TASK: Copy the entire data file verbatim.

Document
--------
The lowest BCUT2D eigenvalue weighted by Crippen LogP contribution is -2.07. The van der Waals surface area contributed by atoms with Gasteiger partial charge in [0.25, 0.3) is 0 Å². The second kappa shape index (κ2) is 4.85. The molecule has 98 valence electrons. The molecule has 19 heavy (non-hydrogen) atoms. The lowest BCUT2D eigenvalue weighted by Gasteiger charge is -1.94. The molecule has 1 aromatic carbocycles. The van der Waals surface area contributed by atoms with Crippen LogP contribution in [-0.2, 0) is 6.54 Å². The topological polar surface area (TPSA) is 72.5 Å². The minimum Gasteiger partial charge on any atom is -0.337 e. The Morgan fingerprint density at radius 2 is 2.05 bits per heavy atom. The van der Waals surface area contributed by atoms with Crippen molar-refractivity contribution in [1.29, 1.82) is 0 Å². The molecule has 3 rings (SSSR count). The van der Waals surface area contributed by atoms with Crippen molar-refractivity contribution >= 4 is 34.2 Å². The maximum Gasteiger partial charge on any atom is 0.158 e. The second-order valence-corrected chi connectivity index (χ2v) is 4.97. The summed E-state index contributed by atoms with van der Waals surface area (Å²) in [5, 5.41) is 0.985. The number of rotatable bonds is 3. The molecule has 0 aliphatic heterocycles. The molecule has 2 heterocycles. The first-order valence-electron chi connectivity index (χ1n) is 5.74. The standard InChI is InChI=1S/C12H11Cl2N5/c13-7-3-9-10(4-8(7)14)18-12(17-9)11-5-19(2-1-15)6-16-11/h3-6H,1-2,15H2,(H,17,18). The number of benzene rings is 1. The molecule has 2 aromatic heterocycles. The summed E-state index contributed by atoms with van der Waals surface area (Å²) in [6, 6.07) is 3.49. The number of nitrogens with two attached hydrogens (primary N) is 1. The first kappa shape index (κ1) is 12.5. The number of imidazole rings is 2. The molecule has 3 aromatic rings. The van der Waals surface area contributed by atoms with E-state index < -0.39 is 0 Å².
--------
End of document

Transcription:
The lowest BCUT2D eigenvalue weighted by Crippen LogP contribution is -2.07. The van der Waals surface area contributed by atoms with Gasteiger partial charge in [0.25, 0.3) is 0 Å². The second kappa shape index (κ2) is 4.85. The molecule has 98 valence electrons. The molecule has 19 heavy (non-hydrogen) atoms. The lowest BCUT2D eigenvalue weighted by Gasteiger charge is -1.94. The molecule has 1 aromatic carbocycles. The van der Waals surface area contributed by atoms with Crippen LogP contribution in [-0.2, 0) is 6.54 Å². The topological polar surface area (TPSA) is 72.5 Å². The minimum Gasteiger partial charge on any atom is -0.337 e. The Morgan fingerprint density at radius 2 is 2.05 bits per heavy atom. The van der Waals surface area contributed by atoms with Crippen molar-refractivity contribution in [1.29, 1.82) is 0 Å². The molecule has 3 rings (SSSR count). The van der Waals surface area contributed by atoms with Crippen molar-refractivity contribution >= 4 is 34.2 Å². The maximum Gasteiger partial charge on any atom is 0.158 e. The second-order valence-corrected chi connectivity index (χ2v) is 4.97. The summed E-state index contributed by atoms with van der Waals surface area (Å²) in [5, 5.41) is 0.985. The number of rotatable bonds is 3. The molecule has 0 aliphatic heterocycles. The molecule has 2 heterocycles. The first-order valence-electron chi connectivity index (χ1n) is 5.74. The standard InChI is InChI=1S/C12H11Cl2N5/c13-7-3-9-10(4-8(7)14)18-12(17-9)11-5-19(2-1-15)6-16-11/h3-6H,1-2,15H2,(H,17,18). The number of benzene rings is 1. The molecule has 2 aromatic heterocycles. The summed E-state index contributed by atoms with van der Waals surface area (Å²) in [6, 6.07) is 3.49. The number of nitrogens with two attached hydrogens (primary N) is 1. The first kappa shape index (κ1) is 12.5. The number of imidazole rings is 2. The molecule has 3 aromatic rings. The van der Waals surface area contributed by atoms with E-state index < -0.39 is 0 Å².